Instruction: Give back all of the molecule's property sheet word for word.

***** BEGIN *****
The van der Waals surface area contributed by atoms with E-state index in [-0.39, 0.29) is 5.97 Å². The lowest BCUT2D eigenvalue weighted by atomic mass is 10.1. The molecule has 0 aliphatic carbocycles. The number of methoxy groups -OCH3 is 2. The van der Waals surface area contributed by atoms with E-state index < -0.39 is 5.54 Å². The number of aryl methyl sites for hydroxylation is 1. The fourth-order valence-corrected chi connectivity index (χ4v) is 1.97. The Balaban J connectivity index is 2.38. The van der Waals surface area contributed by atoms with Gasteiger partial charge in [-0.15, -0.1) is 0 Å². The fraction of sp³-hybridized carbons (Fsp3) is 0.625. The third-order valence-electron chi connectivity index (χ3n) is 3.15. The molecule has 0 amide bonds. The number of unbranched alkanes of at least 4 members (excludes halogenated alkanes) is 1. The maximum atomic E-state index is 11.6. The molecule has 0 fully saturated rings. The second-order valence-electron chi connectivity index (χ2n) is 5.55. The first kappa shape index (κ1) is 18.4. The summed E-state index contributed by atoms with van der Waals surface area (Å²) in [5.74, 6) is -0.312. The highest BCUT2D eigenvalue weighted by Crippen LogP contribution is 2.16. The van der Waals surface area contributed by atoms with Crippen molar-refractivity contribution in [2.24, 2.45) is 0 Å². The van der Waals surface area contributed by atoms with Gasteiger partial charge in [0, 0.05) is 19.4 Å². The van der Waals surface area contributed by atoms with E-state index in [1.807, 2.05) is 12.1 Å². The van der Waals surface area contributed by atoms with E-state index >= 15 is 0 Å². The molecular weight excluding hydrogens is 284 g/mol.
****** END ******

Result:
The van der Waals surface area contributed by atoms with E-state index in [-0.39, 0.29) is 5.97 Å². The lowest BCUT2D eigenvalue weighted by atomic mass is 10.1. The molecule has 0 aliphatic carbocycles. The number of methoxy groups -OCH3 is 2. The van der Waals surface area contributed by atoms with E-state index < -0.39 is 5.54 Å². The number of aryl methyl sites for hydroxylation is 1. The fourth-order valence-corrected chi connectivity index (χ4v) is 1.97. The Balaban J connectivity index is 2.38. The van der Waals surface area contributed by atoms with Gasteiger partial charge in [-0.15, -0.1) is 0 Å². The fraction of sp³-hybridized carbons (Fsp3) is 0.625. The third-order valence-electron chi connectivity index (χ3n) is 3.15. The molecule has 0 amide bonds. The number of unbranched alkanes of at least 4 members (excludes halogenated alkanes) is 1. The maximum atomic E-state index is 11.6. The molecule has 0 fully saturated rings. The second-order valence-electron chi connectivity index (χ2n) is 5.55. The first kappa shape index (κ1) is 18.4. The summed E-state index contributed by atoms with van der Waals surface area (Å²) in [5.74, 6) is -0.312. The highest BCUT2D eigenvalue weighted by Crippen LogP contribution is 2.16. The van der Waals surface area contributed by atoms with Crippen molar-refractivity contribution in [2.24, 2.45) is 0 Å². The van der Waals surface area contributed by atoms with Gasteiger partial charge in [0, 0.05) is 19.4 Å². The van der Waals surface area contributed by atoms with E-state index in [1.807, 2.05) is 12.1 Å². The van der Waals surface area contributed by atoms with E-state index >= 15 is 0 Å². The molecular weight excluding hydrogens is 284 g/mol.